26 February 2015

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Bad Fiction Writing: Three Things Readers Hate


For me, fiction writing is the easiest writing I have ever encountered than to write non-fiction contents. Know why? That’s because, in fiction writing, you are dealing with what you feel or with what your mind would suggest you to write. It is more on your imagination and your won point of views. Of course, you should also stick to the facts but then, fiction writing can be any type of writing such as stories or novels, essays, poem and other kinds of writings that are not factual.


It’s a lot challenging also when you write contents that are fictional since you have to deal with your mind and how your readers will interact with your topic. It is more on influencing the minds of the public and how they will take actions with your writings. Mon-fictional writings like news story and research require accurate and factual contents.

Since you like to write freely with what your minds and your heart dictates, you should go on for fiction writing. However, there are also instances that you might come up with a bad fiction writing. In order to avoid such low quality writing, you should first determine and learn how to write a good quality fiction writing and how to avoid bad contents.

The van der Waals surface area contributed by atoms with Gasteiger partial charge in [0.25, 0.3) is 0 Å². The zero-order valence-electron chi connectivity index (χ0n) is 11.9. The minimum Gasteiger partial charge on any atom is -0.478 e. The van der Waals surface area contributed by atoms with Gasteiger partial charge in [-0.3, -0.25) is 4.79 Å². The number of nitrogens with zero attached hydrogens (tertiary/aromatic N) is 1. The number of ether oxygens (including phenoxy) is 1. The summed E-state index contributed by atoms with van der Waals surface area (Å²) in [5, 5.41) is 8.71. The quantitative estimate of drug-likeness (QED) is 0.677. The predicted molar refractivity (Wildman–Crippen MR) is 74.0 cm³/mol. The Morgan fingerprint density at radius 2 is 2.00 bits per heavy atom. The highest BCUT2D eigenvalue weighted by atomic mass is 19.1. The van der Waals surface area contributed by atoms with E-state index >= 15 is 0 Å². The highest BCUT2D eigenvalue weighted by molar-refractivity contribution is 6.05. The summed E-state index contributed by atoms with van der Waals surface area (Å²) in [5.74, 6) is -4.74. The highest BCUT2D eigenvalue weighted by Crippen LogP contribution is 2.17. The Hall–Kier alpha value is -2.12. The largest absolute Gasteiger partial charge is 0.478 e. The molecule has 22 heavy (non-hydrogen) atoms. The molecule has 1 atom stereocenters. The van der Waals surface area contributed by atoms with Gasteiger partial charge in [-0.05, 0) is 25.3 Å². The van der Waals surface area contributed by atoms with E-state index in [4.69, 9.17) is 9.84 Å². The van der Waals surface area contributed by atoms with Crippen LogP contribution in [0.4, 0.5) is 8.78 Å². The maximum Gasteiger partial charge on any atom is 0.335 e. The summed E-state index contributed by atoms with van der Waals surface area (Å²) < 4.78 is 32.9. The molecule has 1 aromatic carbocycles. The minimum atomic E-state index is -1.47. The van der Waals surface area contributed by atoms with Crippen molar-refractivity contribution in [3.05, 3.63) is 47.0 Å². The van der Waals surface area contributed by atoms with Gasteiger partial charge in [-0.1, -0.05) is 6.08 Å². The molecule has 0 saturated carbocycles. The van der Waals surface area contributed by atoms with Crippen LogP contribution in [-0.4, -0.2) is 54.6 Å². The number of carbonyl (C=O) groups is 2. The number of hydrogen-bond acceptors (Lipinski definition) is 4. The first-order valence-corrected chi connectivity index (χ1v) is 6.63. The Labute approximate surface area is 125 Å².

Trying to write fiction? While I don’t consider myself an expert, these things are generally what irks me most when I’m trying to go through an imaginative piece. Please, avoid them at all costs – or I’ll end up cursing your name as soon as I finish any of your writing.

1. No Dialogue
No matter how well you craft a story, it always feel incomplete without dialogue. There’s just something about reading lines from a writing’s characters that makes it feel more real and more personable. If you’re going to write a story without speech, why not just compose an essay in its place? In f act, if you use an English software with a style-checker, that’s probably one of the things it’s going to tell you.

2. Beginning Or Ending In A Dream
Fiction that begin and end with a dream were probably fun to read at some point in time. Nowadays, it’s just a cop-out. Same with stories that are only fantasies in a deranged person’s head. They’re so easy a cop-out that every single high-school writing class probably sees at least a dozen of them every semester. If you have a bad plot, put in revisions to make it stronger – not introduce a dream sequence that makes it boring.

3. Jumping Between Viewpoints In The Same Scene
This one’s a pet peeve that even some advanced fiction writers become guilty of. When you “jump into another head” right in the middle of the season, it forces the reader to think hard without any real benefit to either the flow or their enjoyment of your writing. At best, it’s a confusing sideshow. At worst, it makes people want to throw your work away for making absolutely no sense.

Submitted by: Jane Sumerset




About Today's Contributor
Jane wrote this article on behalf of englishsoftware.org.